Chua stepped down rather than be pushed, she said.
The dean’s office responded that Chua had ample opportunity to defend herself.
“Throughout my deanship, I have made no decision about disciplinary action involving a faculty member until the person accused of misconduct receives notice of the allegations and has an opportunity to respond. Period,” Gerken said in her statement.
She added: “If a faculty member offers to withdraw from a course and I accept that offer, the matter is closed.”
Students and faculty split
The matter might indeed have been closed if The Yale Daily News had not published its article the following week, referring to “documented allegations” that Chua had hosted “private dinner parties with current law school students and prominent members of the legal community.”
Chua fired off her angry letter to her colleagues and posted it on Twitter. “As the only Asian-American woman on the academic faculty, I can’t imagine any other faculty member would be treated with this kind of disrespect,” she wrote.
Then all hell broke loose.
In the anti-Chua camp, one alumna released an anguished five-page letter describing how her adoration of Chua had soured in 2018, when Chua decided to “throw students under the bus” by denying their claims that she had made the comments about Kavanaugh’s law clerks.
“From the bottom of my heart, Amy, you gutted me,” the alumna wrote.
While the author was close to Chua, most of the law students criticizing her said they had never met her — and had been warned not to.
“We are scared that Chua is continuing to put students in harm’s way,” a student wrote to the dean.
Equally impassioned were dozens of letters supporting Chua, who posted them on her personal website. The letters spoke of her highly personal support for students of color, for first-generation professionals, for students from state colleges, for foreign students.
To suggest that she had harmed students by inviting them to her home, a pro-Chua student said, “is ludicrous in the first place, even if they were actual children. But these are adults.”
Lost in the cacophony were the fates of the two students whose text messages featured in the dossier, and who said the episode has left them unable to trust their own classmates. Their identities were revealed when the dossier’s creator prepared a supplementary “timeline,” including their names, and gave it to other students; soon it was all over school.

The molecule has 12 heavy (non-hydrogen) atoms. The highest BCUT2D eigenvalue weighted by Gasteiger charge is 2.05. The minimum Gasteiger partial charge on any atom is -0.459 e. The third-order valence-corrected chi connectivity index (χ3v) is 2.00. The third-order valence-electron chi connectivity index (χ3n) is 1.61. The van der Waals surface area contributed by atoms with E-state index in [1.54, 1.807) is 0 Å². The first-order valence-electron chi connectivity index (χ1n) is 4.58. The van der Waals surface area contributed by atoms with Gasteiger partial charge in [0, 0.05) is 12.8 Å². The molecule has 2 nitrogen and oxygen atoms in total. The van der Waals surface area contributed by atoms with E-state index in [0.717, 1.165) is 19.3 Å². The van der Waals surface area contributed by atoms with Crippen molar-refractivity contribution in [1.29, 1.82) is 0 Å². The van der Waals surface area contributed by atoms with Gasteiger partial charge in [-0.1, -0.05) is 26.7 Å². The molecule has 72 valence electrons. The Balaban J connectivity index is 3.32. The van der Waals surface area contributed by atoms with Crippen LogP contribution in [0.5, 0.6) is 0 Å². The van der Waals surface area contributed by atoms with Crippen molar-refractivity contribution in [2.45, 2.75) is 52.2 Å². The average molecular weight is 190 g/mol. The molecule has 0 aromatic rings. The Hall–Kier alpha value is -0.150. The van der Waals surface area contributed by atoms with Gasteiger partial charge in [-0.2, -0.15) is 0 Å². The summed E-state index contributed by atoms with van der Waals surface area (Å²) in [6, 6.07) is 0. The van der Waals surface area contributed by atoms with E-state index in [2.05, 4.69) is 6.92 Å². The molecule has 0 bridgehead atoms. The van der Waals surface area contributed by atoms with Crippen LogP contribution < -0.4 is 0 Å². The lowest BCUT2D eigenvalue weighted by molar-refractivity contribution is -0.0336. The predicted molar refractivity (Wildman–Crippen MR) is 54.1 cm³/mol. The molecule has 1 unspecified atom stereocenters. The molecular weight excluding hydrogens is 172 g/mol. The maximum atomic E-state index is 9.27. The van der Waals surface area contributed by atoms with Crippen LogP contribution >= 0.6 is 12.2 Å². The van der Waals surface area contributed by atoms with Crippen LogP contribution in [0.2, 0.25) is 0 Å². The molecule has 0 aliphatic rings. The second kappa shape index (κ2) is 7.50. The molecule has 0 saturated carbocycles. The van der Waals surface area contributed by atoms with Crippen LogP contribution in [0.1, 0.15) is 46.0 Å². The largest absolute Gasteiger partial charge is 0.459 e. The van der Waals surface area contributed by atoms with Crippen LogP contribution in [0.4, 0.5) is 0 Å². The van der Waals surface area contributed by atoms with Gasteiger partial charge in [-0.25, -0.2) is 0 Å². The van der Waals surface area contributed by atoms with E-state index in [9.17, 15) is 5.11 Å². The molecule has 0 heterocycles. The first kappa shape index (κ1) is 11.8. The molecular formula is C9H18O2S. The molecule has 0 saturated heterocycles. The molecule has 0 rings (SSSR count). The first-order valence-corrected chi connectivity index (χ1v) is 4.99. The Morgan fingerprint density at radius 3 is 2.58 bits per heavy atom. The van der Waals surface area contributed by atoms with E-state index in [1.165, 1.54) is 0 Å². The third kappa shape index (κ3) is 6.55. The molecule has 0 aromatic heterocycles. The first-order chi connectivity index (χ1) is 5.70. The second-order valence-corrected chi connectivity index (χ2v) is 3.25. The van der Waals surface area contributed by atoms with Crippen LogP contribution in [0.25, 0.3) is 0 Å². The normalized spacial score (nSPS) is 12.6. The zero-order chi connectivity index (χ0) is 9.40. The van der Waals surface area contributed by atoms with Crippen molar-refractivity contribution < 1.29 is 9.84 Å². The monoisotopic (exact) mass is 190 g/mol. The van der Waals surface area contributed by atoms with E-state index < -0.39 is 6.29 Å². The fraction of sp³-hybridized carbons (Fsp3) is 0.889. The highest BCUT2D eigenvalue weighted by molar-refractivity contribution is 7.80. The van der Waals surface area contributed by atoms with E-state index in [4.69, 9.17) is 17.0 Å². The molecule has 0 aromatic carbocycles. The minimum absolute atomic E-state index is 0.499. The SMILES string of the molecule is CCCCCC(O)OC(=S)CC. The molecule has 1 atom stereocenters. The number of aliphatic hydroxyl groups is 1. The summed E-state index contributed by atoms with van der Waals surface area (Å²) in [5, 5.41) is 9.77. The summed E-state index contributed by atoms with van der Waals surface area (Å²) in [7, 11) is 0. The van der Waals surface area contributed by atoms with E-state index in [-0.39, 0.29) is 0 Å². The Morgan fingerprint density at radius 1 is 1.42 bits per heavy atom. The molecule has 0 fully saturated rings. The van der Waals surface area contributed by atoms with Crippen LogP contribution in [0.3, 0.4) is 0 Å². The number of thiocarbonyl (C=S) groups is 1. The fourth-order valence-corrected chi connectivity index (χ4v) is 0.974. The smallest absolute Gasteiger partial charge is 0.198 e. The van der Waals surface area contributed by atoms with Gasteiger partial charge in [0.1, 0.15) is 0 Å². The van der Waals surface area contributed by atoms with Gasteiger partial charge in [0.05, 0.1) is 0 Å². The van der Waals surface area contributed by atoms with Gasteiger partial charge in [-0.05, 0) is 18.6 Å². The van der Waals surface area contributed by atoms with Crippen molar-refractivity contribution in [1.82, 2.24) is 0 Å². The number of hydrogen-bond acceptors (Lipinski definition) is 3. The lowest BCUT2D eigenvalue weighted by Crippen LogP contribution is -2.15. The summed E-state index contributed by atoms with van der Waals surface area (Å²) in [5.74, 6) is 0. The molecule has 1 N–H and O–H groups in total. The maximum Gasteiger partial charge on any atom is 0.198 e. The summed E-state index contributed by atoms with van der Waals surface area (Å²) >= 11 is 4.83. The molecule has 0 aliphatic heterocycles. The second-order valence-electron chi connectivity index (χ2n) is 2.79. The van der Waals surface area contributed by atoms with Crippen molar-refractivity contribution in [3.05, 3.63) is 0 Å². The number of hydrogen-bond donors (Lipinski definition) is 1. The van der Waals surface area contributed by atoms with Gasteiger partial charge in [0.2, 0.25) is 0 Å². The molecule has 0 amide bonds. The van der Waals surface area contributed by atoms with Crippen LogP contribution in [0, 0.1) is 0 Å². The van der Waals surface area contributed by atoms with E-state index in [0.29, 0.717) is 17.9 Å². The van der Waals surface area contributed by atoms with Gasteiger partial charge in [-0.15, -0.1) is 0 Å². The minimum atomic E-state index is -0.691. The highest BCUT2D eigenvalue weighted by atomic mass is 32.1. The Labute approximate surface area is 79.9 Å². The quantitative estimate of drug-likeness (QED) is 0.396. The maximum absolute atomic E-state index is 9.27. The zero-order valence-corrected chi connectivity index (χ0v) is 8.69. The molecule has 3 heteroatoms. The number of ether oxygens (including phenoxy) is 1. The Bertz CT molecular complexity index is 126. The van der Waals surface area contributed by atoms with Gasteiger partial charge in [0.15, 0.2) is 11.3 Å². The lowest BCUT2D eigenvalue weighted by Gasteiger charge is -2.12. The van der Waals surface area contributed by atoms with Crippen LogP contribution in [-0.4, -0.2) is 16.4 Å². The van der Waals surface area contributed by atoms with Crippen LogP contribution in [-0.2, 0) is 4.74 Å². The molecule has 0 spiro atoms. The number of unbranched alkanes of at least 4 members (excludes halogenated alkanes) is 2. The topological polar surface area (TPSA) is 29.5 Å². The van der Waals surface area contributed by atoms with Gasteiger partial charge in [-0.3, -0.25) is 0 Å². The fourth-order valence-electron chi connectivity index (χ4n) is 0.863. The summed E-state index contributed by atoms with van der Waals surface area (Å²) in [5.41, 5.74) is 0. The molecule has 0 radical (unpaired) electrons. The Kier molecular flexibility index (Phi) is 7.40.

The release of the timeline, the students said, caused them to be attacked by classmates as somehow being both complicit in, and victims of, Chua’s perceived misconduct.
The ensuing furor led the Asian student to withdraw his application for a prestigious teaching-assistant job with another professor, he explained, because he feared people would say “that I obtained the position through some sort of pernicious arrangement with Professor Chua.”
The students said the dean’s office had never asked them what actually happened at Chua’s. They said, too, that the administration seemed much more worried that they might have been harmed by Chua than by the friend who secretly recorded their conversations.
When she raised the issue, one student said, “I was repeatedly told that the students were acting on my behalf and out of concern for me.”
As the spring semester wound down, the whisper network was in full force. Some professors were weary of Chua’s continuing dramas; others had lost faith in Gerken; others were calling for more transparency in faculty disciplinary matters.
“This is my fourth firestorm,” Chua said, “and I just kind of want to survive and write my books.”
At the April 21 faculty meeting over Zoom, Gerken related her version of events: Chua’s infractions, the contemporaneous student evidence. The presentation struck some professors as decidedly odd, and at least one secretly recorded the meeting.
At the meeting, Bruce Ackerman, a Sterling professor of law and political science, outlined the problem, or at least one of them: “Two of our most prominent professors, one of whom is the dean, seem to be saying diametrically opposite things.”